It will make you believe you are saying one thing, but are actually saying another. It will force you to realise just how little you know about your native language. It will drive your dream brain when you are asleep, and jolt you awake because you’ll be shouting out random vegetables using foreign words.

A lovely pepino… Photo by Jim


It’s happened to me.

In short, it will mess your head up, but I’d still recommend the challenge.

There are many reasons to put yourself through this painful learning process. If you hadn’t guessed from my blog already, I speak Spanish. My abilities are a total mix though. My listening is probably C1, speaking B2, reading B2, and writing an A1, because all I do with regards to writing is scribble down shopping lists, and send the occasional sweet poem on What’sApp.

When I was doing a CELTA qualification, way back 13 years ago, I had a chat with a bloke who was going to live in Ecuador. It went like this.

“So why have you chosen Ecuador?” I asked.

“To learn Spanish.”

“Why don’t you just go to Spain?”

“I don’t know, I like turtles and I think I’ll have fun chatting with them on the Galapagos Islands.”

“I guess you will.”

“I’m going for five years, you know.”

“I do now. Why’s that?”

“Because that’s how long it will take to really master the language.”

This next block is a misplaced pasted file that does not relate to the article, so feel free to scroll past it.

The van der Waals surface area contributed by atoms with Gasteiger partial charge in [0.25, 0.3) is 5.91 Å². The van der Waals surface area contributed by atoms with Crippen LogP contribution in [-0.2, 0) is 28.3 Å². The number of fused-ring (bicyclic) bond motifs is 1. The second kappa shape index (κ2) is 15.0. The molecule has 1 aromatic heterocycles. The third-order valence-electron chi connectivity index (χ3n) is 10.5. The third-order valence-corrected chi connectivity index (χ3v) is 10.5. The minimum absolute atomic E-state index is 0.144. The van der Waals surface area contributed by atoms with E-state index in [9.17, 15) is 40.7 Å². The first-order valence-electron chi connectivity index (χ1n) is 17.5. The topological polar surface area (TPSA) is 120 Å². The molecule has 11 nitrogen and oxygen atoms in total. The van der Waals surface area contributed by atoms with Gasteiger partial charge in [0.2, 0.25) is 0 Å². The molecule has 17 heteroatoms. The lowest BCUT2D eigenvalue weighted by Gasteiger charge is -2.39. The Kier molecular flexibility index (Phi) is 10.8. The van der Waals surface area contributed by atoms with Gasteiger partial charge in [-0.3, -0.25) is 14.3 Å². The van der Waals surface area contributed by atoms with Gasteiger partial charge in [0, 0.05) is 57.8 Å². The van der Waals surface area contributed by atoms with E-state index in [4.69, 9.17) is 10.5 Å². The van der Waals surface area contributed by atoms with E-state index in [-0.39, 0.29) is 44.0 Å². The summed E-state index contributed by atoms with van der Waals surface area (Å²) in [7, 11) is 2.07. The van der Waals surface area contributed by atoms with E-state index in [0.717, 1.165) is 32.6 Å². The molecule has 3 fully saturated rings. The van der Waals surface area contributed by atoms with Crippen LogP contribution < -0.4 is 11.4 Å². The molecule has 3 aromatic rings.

“It will if all you’re going to be doing is chatting with turtles.”

I thought he was insane, but now I know he was right. Now and then I wonder if he’s still there, speaking to turtles, and if he’s got a C1 level now. Continue reading “PEPINO! Learning a foreign language will do nasty things to your brain”

Annoying things in Spain, Humour, Seville

The Nutters of Sevilla

Daisy are you out there? Photo by D0282

I met a fair few nutters on my trip around the world. The scariest was a 6ft transvestite called Daisy, who I met while on a greyhound bus on the way to L.A. She told me she was going to see her Mum because she’d got her a job as a show girl. Also on the greyhound bus were a drugged up couple. One of which was wearing illuminous pink shades. They both got off the bus at every chance to pop another pill. And not forgetting the obese Chinese guy I met in Siem Reap who had a go at me for going to see Angkor Wat because he said I should prefer seeing natural wonders of the world.